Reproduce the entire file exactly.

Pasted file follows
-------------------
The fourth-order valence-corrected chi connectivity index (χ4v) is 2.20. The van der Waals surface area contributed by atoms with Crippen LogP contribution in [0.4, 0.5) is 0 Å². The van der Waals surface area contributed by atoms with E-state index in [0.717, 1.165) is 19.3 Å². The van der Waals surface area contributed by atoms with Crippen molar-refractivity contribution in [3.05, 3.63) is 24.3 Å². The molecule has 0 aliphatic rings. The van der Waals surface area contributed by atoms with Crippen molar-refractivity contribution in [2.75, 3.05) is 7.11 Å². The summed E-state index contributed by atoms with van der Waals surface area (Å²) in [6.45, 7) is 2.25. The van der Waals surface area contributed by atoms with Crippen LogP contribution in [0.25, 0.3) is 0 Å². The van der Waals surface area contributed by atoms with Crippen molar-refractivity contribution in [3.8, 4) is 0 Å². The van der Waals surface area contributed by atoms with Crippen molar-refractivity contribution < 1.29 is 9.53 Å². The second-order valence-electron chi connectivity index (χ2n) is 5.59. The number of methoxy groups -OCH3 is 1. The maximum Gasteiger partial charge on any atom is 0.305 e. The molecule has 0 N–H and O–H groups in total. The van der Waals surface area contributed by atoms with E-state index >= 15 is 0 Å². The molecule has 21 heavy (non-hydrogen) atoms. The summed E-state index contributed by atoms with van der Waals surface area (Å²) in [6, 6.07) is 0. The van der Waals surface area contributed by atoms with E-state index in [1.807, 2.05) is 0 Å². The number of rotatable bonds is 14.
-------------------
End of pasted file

The fourth-order valence-corrected chi connectivity index (χ4v) is 2.20. The van der Waals surface area contributed by atoms with Crippen LogP contribution in [0.4, 0.5) is 0 Å². The van der Waals surface area contributed by atoms with E-state index in [0.717, 1.165) is 19.3 Å². The van der Waals surface area contributed by atoms with Crippen molar-refractivity contribution in [3.05, 3.63) is 24.3 Å². The molecule has 0 aliphatic rings. The van der Waals surface area contributed by atoms with Crippen molar-refractivity contribution in [2.75, 3.05) is 7.11 Å². The summed E-state index contributed by atoms with van der Waals surface area (Å²) in [6.45, 7) is 2.25. The van der Waals surface area contributed by atoms with Crippen LogP contribution in [0.25, 0.3) is 0 Å². The van der Waals surface area contributed by atoms with Crippen molar-refractivity contribution in [3.8, 4) is 0 Å². The van der Waals surface area contributed by atoms with Crippen molar-refractivity contribution < 1.29 is 9.53 Å². The second-order valence-electron chi connectivity index (χ2n) is 5.59. The number of methoxy groups -OCH3 is 1. The maximum Gasteiger partial charge on any atom is 0.305 e. The molecule has 0 N–H and O–H groups in total. The van der Waals surface area contributed by atoms with E-state index >= 15 is 0 Å². The molecule has 21 heavy (non-hydrogen) atoms. The summed E-state index contributed by atoms with van der Waals surface area (Å²) in [6, 6.07) is 0. The van der Waals surface area contributed by atoms with E-state index in [1.807, 2.05) is 0 Å². The number of rotatable bonds is 14.